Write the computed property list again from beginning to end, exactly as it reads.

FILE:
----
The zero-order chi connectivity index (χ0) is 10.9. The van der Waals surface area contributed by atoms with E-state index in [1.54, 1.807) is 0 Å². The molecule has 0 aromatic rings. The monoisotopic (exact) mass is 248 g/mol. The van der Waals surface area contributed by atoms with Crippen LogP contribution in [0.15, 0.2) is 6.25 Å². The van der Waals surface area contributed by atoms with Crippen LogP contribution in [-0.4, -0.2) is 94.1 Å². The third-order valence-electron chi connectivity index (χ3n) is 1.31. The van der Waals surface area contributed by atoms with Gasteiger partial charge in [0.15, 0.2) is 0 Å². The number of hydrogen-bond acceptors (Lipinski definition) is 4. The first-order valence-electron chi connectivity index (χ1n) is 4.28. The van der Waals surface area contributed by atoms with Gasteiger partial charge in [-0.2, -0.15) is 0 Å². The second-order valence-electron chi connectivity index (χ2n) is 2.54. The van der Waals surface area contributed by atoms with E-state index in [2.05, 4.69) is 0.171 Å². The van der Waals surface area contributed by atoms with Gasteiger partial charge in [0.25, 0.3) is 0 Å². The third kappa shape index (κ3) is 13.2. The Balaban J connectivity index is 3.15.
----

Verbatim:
The zero-order chi connectivity index (χ0) is 10.9. The van der Waals surface area contributed by atoms with E-state index in [1.54, 1.807) is 0 Å². The molecule has 0 aromatic rings. The monoisotopic (exact) mass is 248 g/mol. The van der Waals surface area contributed by atoms with Crippen LogP contribution in [0.15, 0.2) is 6.25 Å². The van der Waals surface area contributed by atoms with Crippen LogP contribution in [-0.4, -0.2) is 94.1 Å². The third-order valence-electron chi connectivity index (χ3n) is 1.31. The van der Waals surface area contributed by atoms with Gasteiger partial charge in [0.15, 0.2) is 0 Å². The number of hydrogen-bond acceptors (Lipinski definition) is 4. The first-order valence-electron chi connectivity index (χ1n) is 4.28. The van der Waals surface area contributed by atoms with Gasteiger partial charge in [-0.2, -0.15) is 0 Å². The second-order valence-electron chi connectivity index (χ2n) is 2.54. The van der Waals surface area contributed by atoms with E-state index in [2.05, 4.69) is 0.171 Å². The van der Waals surface area contributed by atoms with Gasteiger partial charge in [0.25, 0.3) is 0 Å². The third kappa shape index (κ3) is 13.2. The Balaban J connectivity index is 3.15.